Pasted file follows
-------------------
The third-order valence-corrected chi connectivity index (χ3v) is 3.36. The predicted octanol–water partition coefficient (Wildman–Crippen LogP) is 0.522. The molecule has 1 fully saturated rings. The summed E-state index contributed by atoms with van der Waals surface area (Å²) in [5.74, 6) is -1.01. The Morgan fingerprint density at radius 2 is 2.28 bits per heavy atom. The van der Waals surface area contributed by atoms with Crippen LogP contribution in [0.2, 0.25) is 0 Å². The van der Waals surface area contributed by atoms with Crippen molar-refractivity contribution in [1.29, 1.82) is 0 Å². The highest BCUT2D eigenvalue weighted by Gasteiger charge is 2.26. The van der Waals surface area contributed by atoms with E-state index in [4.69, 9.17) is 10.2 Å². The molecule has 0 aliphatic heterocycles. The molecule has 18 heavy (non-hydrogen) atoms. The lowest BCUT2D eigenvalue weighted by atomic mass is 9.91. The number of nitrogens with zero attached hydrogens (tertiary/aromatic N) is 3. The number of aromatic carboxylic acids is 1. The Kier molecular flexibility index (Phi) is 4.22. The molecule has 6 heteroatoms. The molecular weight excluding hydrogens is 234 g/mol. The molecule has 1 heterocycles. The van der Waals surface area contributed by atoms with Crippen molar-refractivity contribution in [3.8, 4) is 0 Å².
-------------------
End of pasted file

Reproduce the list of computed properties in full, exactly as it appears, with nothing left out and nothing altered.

The third-order valence-corrected chi connectivity index (χ3v) is 3.36. The predicted octanol–water partition coefficient (Wildman–Crippen LogP) is 0.522. The molecule has 1 fully saturated rings. The summed E-state index contributed by atoms with van der Waals surface area (Å²) in [5.74, 6) is -1.01. The Morgan fingerprint density at radius 2 is 2.28 bits per heavy atom. The van der Waals surface area contributed by atoms with Crippen LogP contribution in [0.2, 0.25) is 0 Å². The van der Waals surface area contributed by atoms with Crippen molar-refractivity contribution in [1.29, 1.82) is 0 Å². The highest BCUT2D eigenvalue weighted by Gasteiger charge is 2.26. The van der Waals surface area contributed by atoms with E-state index in [4.69, 9.17) is 10.2 Å². The molecule has 0 aliphatic heterocycles. The molecule has 18 heavy (non-hydrogen) atoms. The lowest BCUT2D eigenvalue weighted by atomic mass is 9.91. The number of nitrogens with zero attached hydrogens (tertiary/aromatic N) is 3. The number of aromatic carboxylic acids is 1. The Kier molecular flexibility index (Phi) is 4.22. The molecule has 6 heteroatoms. The molecular weight excluding hydrogens is 234 g/mol. The molecule has 1 heterocycles. The van der Waals surface area contributed by atoms with Crippen molar-refractivity contribution in [3.8, 4) is 0 Å².